An Intimate History
Book review by Anthony Campbell. Copyright © Anthony Campbell (2004).
Mention geology to many people and the reaction is often one of indifference and lack of interest. This is odd, given that its subject is literally the base of our existence. Richard Fortey is a palaeontologist who has already given us several other excellent popular science books so he is well placed to tackle this perhaps rather daunting theme for a general audience.
A principal method he adopts is to link his descriptions to specific sites, such as the Hawaiian islands, the Alps, or Newfoundland. For each of these areas he looks at how our knowledge of their origin and structure has evolved since the mid-nineteenth century, when Charles Lyell's Principles of Geology brought about a radical change in people's understanding of the age of our planet and greatly influenced the young Charles Darwin. Later, in the twentieth century, another great intellectual earthquake occurred when it was recognized that Alfred Wegener's theory of continental drift, initially dismissed as cranky, was actually correct.
This is a long book as befits its theme, and it needs to be taken slowly. Fortey's writing is always lively, with nice touches of humour and personal reminiscence, but even so it is perhaps less gripping than his earlier books, especially the magnificent Trilobite!. Partly, perhaps, this is inevitable, given the remoteness of geology from our everyday concerns (unless you happen to be caught up in an earthquake or a volcanic eruption), but it is also related to the vocabulary, and this might have been made easier for the reader. The succession of geological terms for the different kinds of rock eventually becomes bewildering: unfamiliar names such as apophyllite, gneiss, charnockite, and sial tend to blur in the mind. The publishers would have been well advised to include a glossary; as it is, one has to keep referring to the index to sort things out. There is however an endpaper which illustrates the main geological eras, with their (to me) wonderfully evocative and poetic names: Cambrian, Ordovician, Silurian and the rest.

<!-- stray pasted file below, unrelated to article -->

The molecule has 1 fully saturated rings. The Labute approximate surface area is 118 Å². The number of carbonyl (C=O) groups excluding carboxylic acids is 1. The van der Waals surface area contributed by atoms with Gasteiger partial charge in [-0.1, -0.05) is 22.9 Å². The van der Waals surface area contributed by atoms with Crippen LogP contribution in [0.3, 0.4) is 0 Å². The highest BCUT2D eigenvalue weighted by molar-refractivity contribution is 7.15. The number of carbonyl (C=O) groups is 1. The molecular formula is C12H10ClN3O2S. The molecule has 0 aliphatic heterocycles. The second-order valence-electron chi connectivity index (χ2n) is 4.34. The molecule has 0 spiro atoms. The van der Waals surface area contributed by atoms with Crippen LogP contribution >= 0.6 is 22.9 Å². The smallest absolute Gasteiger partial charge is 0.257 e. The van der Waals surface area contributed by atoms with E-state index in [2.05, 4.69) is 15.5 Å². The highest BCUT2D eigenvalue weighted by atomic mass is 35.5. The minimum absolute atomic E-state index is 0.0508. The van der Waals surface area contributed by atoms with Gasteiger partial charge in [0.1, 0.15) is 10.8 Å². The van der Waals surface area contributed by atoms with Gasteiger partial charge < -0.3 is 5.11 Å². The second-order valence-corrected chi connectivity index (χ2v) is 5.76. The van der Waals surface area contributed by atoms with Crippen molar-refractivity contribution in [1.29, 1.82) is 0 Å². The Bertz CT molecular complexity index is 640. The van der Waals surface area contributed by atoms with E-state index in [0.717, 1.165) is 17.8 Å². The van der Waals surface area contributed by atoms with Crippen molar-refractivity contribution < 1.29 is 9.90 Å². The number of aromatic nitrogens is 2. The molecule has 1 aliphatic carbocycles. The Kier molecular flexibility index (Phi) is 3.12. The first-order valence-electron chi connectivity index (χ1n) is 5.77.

This criticism aside, the book is a fine achievement. Fortey succeeds, as well as anyone can, in conveying a sense of the huge scale of geological time, as it unfolds "vaster than empires, and more slow". We see continents coming together into a single land mass and then breaking up, not just once but repeatedly; and (perhaps most astonishingly) the Atlantic ocean forming, closing up, and then opening again. A constantly recurring leitmotif in the book is the insignificance of human life in this vast drama. "Mankind is no more than a parasitic tick gorging himself on temporary plenty while the seas are low and the climate comparatively clement. But the present arrangement will change, and with it our brief supremacy." There is nothing like geology for making us aware of our true place in the grand scheme of things.
27 May 2004
%T The Earth
%S An Intimate History
%A Fortey, Richard
%G ISBN 0-00257011-4
%P x + 501 pp
%K palaeontology, geology